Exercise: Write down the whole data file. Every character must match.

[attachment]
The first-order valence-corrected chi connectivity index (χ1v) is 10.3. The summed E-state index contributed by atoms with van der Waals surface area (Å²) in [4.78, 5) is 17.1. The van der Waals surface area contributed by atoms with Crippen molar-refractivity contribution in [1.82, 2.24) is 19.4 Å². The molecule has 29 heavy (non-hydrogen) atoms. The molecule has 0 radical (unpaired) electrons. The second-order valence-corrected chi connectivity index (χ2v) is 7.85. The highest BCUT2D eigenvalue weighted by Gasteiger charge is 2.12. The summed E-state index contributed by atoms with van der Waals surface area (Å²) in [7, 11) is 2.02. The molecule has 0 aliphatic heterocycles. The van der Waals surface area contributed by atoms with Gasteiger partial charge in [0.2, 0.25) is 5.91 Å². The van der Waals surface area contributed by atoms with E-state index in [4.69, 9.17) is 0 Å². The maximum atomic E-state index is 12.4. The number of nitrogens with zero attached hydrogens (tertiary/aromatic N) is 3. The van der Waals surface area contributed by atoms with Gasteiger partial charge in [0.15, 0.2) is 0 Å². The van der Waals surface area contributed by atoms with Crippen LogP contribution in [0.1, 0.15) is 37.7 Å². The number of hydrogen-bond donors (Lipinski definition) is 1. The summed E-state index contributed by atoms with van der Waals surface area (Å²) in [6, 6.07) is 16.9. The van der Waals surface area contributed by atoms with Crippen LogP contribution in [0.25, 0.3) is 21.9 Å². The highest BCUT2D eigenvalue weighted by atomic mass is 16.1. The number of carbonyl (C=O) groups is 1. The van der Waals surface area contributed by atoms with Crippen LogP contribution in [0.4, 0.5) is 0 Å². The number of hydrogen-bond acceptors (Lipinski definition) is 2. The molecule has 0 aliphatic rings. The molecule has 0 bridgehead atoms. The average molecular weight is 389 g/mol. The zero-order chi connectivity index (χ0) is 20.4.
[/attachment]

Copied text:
The first-order valence-corrected chi connectivity index (χ1v) is 10.3. The summed E-state index contributed by atoms with van der Waals surface area (Å²) in [4.78, 5) is 17.1. The van der Waals surface area contributed by atoms with Crippen molar-refractivity contribution in [1.82, 2.24) is 19.4 Å². The molecule has 29 heavy (non-hydrogen) atoms. The molecule has 0 radical (unpaired) electrons. The second-order valence-corrected chi connectivity index (χ2v) is 7.85. The highest BCUT2D eigenvalue weighted by Gasteiger charge is 2.12. The summed E-state index contributed by atoms with van der Waals surface area (Å²) in [7, 11) is 2.02. The molecule has 0 aliphatic heterocycles. The van der Waals surface area contributed by atoms with Gasteiger partial charge in [0.2, 0.25) is 5.91 Å². The van der Waals surface area contributed by atoms with E-state index in [4.69, 9.17) is 0 Å². The maximum atomic E-state index is 12.4. The number of nitrogens with zero attached hydrogens (tertiary/aromatic N) is 3. The van der Waals surface area contributed by atoms with Gasteiger partial charge in [0.15, 0.2) is 0 Å². The van der Waals surface area contributed by atoms with Crippen LogP contribution in [0.1, 0.15) is 37.7 Å². The number of hydrogen-bond donors (Lipinski definition) is 1. The summed E-state index contributed by atoms with van der Waals surface area (Å²) in [6, 6.07) is 16.9. The van der Waals surface area contributed by atoms with Crippen LogP contribution in [0.25, 0.3) is 21.9 Å². The highest BCUT2D eigenvalue weighted by atomic mass is 16.1. The number of carbonyl (C=O) groups is 1. The van der Waals surface area contributed by atoms with Crippen LogP contribution in [0.4, 0.5) is 0 Å². The number of hydrogen-bond acceptors (Lipinski definition) is 2. The molecule has 0 aliphatic rings. The molecule has 0 bridgehead atoms. The average molecular weight is 389 g/mol. The zero-order chi connectivity index (χ0) is 20.4.